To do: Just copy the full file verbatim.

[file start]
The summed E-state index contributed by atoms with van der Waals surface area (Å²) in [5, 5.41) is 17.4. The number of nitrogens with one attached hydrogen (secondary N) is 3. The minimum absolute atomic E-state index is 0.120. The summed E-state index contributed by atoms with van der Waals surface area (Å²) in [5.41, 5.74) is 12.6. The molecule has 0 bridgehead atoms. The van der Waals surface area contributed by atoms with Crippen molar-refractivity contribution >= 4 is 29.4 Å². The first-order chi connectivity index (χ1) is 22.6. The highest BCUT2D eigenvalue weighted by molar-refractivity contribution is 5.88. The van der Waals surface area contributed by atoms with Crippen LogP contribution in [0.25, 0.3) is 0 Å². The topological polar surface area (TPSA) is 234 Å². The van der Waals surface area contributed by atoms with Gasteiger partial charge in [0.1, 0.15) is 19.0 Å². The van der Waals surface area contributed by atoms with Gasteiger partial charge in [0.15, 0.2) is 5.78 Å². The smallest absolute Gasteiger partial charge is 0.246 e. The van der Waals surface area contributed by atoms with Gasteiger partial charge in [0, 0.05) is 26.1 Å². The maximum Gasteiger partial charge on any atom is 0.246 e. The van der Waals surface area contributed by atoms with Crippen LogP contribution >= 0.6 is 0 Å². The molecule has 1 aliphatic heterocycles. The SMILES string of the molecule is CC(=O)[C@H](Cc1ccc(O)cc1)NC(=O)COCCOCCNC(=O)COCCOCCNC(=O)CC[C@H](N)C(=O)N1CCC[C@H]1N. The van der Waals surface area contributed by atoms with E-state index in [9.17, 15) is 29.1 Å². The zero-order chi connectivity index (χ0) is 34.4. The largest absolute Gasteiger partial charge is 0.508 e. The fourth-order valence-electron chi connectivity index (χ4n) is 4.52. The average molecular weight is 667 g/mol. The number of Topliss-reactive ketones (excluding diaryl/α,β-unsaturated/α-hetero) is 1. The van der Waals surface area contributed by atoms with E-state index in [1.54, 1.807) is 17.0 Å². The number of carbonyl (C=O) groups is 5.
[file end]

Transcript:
The summed E-state index contributed by atoms with van der Waals surface area (Å²) in [5, 5.41) is 17.4. The number of nitrogens with one attached hydrogen (secondary N) is 3. The minimum absolute atomic E-state index is 0.120. The summed E-state index contributed by atoms with van der Waals surface area (Å²) in [5.41, 5.74) is 12.6. The molecule has 0 bridgehead atoms. The van der Waals surface area contributed by atoms with Crippen molar-refractivity contribution >= 4 is 29.4 Å². The first-order chi connectivity index (χ1) is 22.6. The highest BCUT2D eigenvalue weighted by molar-refractivity contribution is 5.88. The van der Waals surface area contributed by atoms with Crippen LogP contribution in [0.25, 0.3) is 0 Å². The topological polar surface area (TPSA) is 234 Å². The van der Waals surface area contributed by atoms with Gasteiger partial charge in [0.1, 0.15) is 19.0 Å². The van der Waals surface area contributed by atoms with Gasteiger partial charge in [0.15, 0.2) is 5.78 Å². The smallest absolute Gasteiger partial charge is 0.246 e. The van der Waals surface area contributed by atoms with Gasteiger partial charge in [0, 0.05) is 26.1 Å². The maximum Gasteiger partial charge on any atom is 0.246 e. The van der Waals surface area contributed by atoms with Crippen LogP contribution >= 0.6 is 0 Å². The molecule has 1 aliphatic heterocycles. The SMILES string of the molecule is CC(=O)[C@H](Cc1ccc(O)cc1)NC(=O)COCCOCCNC(=O)COCCOCCNC(=O)CC[C@H](N)C(=O)N1CCC[C@H]1N. The van der Waals surface area contributed by atoms with E-state index in [9.17, 15) is 29.1 Å². The zero-order chi connectivity index (χ0) is 34.4. The largest absolute Gasteiger partial charge is 0.508 e. The fourth-order valence-electron chi connectivity index (χ4n) is 4.52. The average molecular weight is 667 g/mol. The number of Topliss-reactive ketones (excluding diaryl/α,β-unsaturated/α-hetero) is 1. The van der Waals surface area contributed by atoms with E-state index in [1.54, 1.807) is 17.0 Å². The number of carbonyl (C=O) groups is 5.